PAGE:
Herald reporter Simon Collins has been on the road for three weeks conducting a one-man poll. From Cape Reinga to Fiordland, he questioned 600 New Zealanders, face-to-face on the streets.

Read his reports in the Herald and on nzherald.co.nz, and check out our photo galleries showing what ordinary people are saying ahead of the election.

Key Points:

When Otara mother Raana Patel punishes her 14-year-old son for doing something naughty, he threatens to call in the police.

"I still give him a smack. He's still just a child to me," she says.

"He says, 'I'm going to call the cops.' I say, 'Go on then, go and call them.' But I don't give him a hiding."

Ms Patel, 31, a mother of five and a nursing student at Manukau Institute of Technology, is on the front line of a long-term social change which cuts much more deeply than the controversial "anti-smacking" bill passed by Parliament last year.

Sixteen months after the bill passed in a political compromise supported by both Labour and National, this month's sampling of 600 voters from Cape Reinga to Fiordland has found the law still massively unpopular.

An overwhelming 86 per cent agreed with the loaded question that will be put to a referendum next year: "Should a smack as part of good parental correction be a criminal offence in New Zealand?"

Another question asks about the compromise reached in the law, which says parents can use reasonable force under some circumstances but not for "correction".

Police are also given discretion not to prosecute "inconsequential" cases.

This produces a much more balanced reaction. Exactly 50 per cent still don't like it, 34 per cent accept it, and 16 per cent say it's "better" or "okay in part" or give other equivocal responses.

But this result is not very meaningful because most people don't understand how it could work.

"It's contradictory," says Bluff cameraman Stuart McCormick, 35, and many others. "How can you not use the other things [such as preventing harm] for correction?"

More importantly, voters see the anti-smacking law as part of a broader breakdown of discipline at home, at school and in the wider community which leaves youngsters vulnerable to the violent "gangsta" culture.

"It starts in the school," says Allan Remnant, 52, a scenic flight operator on Fiordland's Lake Te Anau, about as far away as you can get from the mean streets of South Auckland.

"There's a lack of control and direction in school. You go back to the stopping of [physical] discipline in schools and you'll find it correlates to the increase in youth offending and lack of respect for people's property."

Te Kao storekeeper Selina Abraham, 43, compares her own childhood before corporal punishment in schools was abolished in 1990 with her work as a computer tutor in Auckland after the change.

"When I was at school, punishment was in. Now no one wants to be a teacher because the kids run the school," she says.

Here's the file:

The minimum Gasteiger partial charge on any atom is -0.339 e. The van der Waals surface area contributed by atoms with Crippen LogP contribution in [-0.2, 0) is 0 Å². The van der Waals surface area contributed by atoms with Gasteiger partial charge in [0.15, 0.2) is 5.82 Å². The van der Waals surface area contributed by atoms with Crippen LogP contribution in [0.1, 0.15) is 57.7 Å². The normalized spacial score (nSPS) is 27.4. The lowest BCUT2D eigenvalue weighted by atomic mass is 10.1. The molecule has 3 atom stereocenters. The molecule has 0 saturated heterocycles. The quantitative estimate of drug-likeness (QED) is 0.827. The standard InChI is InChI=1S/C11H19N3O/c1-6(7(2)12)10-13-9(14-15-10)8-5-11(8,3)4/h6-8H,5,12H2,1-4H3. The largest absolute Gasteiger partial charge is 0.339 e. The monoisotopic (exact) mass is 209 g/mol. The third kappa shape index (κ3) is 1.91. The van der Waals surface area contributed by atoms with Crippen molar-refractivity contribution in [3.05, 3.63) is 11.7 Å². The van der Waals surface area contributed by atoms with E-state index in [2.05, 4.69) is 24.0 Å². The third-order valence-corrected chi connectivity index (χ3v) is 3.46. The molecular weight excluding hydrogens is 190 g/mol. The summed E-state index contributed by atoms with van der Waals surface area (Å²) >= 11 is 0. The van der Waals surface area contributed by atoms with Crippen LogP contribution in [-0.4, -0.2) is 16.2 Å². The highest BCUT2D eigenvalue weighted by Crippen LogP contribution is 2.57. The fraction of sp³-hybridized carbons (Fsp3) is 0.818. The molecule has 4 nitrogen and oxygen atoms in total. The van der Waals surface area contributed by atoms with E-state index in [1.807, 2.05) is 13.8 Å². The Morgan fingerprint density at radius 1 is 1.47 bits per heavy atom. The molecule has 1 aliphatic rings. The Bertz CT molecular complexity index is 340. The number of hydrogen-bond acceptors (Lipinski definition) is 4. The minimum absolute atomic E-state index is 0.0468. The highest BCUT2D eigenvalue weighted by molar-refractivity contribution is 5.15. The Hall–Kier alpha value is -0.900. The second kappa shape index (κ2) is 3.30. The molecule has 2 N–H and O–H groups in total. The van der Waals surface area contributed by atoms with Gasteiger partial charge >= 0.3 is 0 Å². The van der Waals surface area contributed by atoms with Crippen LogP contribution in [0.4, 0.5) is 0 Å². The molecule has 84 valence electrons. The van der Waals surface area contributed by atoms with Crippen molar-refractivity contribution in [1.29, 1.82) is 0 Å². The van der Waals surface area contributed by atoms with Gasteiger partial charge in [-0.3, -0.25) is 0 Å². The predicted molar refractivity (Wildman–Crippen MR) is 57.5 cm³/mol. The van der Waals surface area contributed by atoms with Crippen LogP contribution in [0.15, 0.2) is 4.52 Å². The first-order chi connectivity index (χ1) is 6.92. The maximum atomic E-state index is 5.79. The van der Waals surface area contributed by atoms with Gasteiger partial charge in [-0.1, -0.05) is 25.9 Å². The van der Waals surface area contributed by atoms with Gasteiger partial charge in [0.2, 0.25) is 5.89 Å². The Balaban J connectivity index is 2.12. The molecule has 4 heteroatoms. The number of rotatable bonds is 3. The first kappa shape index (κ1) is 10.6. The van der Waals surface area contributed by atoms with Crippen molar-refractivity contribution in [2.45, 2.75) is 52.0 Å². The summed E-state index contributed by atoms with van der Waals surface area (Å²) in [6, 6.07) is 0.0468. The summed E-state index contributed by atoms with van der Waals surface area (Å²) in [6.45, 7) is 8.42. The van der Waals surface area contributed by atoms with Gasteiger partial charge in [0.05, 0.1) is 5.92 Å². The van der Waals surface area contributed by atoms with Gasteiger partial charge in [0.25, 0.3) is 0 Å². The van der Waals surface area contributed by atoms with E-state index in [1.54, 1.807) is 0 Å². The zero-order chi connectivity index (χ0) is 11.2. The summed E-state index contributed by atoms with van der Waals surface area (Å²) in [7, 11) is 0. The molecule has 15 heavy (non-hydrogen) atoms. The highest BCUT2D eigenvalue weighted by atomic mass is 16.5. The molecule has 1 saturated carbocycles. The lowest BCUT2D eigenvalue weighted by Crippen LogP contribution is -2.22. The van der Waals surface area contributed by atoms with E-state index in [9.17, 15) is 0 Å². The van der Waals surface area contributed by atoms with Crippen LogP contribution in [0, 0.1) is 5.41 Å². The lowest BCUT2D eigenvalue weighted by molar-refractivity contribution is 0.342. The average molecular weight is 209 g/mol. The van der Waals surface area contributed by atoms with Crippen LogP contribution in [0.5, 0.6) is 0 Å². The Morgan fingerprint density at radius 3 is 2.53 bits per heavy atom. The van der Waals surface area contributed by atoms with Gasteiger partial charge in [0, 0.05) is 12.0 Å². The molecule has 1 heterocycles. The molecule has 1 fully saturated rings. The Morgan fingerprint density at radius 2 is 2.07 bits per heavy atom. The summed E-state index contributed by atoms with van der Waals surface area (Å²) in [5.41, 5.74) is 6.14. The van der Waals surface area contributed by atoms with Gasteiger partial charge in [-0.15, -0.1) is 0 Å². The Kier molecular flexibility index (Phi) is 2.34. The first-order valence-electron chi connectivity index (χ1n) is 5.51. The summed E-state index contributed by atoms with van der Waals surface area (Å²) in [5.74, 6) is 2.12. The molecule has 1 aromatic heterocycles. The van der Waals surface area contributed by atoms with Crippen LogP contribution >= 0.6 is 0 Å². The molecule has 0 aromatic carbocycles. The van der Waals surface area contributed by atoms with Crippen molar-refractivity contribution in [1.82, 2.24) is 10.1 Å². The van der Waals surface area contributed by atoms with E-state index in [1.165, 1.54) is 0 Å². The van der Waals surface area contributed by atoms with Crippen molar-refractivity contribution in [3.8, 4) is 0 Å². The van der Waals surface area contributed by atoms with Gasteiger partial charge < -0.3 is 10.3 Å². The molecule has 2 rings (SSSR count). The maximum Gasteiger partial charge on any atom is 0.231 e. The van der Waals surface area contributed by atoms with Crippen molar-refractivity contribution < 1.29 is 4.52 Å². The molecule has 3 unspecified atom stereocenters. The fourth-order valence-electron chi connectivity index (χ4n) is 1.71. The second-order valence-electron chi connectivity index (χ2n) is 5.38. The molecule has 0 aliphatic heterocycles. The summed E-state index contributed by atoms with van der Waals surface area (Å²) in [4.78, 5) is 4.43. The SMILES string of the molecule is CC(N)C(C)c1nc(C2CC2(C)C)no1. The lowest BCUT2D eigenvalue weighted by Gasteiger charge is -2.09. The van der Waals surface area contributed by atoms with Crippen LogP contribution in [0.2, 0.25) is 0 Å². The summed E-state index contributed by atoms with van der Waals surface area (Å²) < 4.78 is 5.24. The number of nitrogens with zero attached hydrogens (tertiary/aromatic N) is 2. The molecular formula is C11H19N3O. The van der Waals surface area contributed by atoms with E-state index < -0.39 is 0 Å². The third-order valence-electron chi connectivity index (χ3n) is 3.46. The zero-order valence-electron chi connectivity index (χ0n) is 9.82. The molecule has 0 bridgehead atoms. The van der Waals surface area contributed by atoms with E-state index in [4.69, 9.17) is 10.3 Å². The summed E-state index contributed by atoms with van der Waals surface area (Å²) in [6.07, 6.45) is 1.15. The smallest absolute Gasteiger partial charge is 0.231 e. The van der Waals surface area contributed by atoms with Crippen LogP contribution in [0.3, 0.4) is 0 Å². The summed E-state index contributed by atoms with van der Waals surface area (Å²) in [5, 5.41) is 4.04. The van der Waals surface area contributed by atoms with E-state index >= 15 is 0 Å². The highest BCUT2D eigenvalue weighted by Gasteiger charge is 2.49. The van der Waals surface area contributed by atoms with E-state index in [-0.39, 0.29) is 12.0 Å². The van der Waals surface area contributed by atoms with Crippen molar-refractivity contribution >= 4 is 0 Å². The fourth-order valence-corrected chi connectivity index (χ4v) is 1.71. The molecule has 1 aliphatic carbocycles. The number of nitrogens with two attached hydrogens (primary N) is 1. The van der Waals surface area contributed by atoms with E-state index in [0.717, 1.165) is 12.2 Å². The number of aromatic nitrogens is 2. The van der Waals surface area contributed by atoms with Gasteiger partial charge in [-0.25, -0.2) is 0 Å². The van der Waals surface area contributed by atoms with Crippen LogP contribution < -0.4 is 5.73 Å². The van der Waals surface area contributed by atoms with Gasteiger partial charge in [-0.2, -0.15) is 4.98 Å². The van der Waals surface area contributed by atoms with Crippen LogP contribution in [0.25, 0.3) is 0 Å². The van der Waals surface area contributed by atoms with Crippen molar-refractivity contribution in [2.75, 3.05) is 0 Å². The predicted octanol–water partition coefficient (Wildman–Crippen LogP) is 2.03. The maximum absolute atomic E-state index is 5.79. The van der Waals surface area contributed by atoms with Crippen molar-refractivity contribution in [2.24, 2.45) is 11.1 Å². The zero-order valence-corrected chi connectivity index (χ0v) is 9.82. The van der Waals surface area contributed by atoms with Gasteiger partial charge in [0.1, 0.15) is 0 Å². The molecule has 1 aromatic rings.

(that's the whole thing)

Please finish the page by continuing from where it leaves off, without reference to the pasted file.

Many parents, like Raana Patel, report similar problems at home.

"The kids are controlling us parents because we can't smack them," says John Rae, 52, a Cook Islands-born Otara father of five children aged between 19 and 7.

Howick grandmother Gillian Birkenhead, 68, says her grandson, 5, threatened to tell his teacher that his parents were maltreating him.

Former Hawera medical practice manager Sue Eloff, 51, says a family came to her in distress when their child threatened to report the parents to the police.

"It was a good family, a solid unit, but this child got in with the wrong sort of kids," she says.

People feel the only answer is to restore effective discipline in all settings - not just the ultimate threat of physical punishment at home, but also harsher discipline in schools and much tougher penalties for all lawbreakers.

Southland sheepfarmer John Minty, 53, suggests expanding the armed forces cadet scheme, which has dwindled to a handful of high schools.

Taupo midwife Judith Gray, 41, is one of many who suggest young offenders should do compulsory military training. "Make them all go in the Army when they're 16," she says.

James from Mangere Bridge says: "If you're scared of your parents, that is the guiding principle.

"I'm not advocating that parents should thrash their kids," he says. "But if you're scared your dad will give you a hiding if you're bad, then you are less likely to do it."

How the survey works:

This article, and others to follow this week, are based on 600 interviews from Cape Reinga to Fiordland, mainly in the streets, between September 2 and 21.

Everyone was shown a card saying, "On the things that matter most, I'd rate the current state of New Zealand as: 7/Excellent, 6/Very good, 5/Good, 4/Okay, 3/Poor, 2/Very poor, 1/Awful." People were then asked to explain why they made their choice.

They were also shown the reverse of the card, listing all 20 parties registered with the Electoral Commission as at September 2. They were asked which party they were thinking of giving their party vote to, and why.

Other questions about moral issues will be reported next week.

Interviews in Auckland (32 per cent), the rest of the North Island (41 per cent) and the South Island (27 per cent) reflected the voting populations in those regions.

Women made up 51 per cent and men 49 per cent.

Europeans made up 72 per cent of the sample, Maori 14 per cent, Asians 7 per cent, Pacific people 6 per cent and others 1 per cent, all within 1 per cent of their numbers in the population.

The sample had the correct share of young voters under 30 (21 per cent). There were slightly too many people aged 30 to 49 (42 per cent, against 40 per cent in the voting-aged population), and slightly too few aged 50-plus (37 per cent against 39 per cent).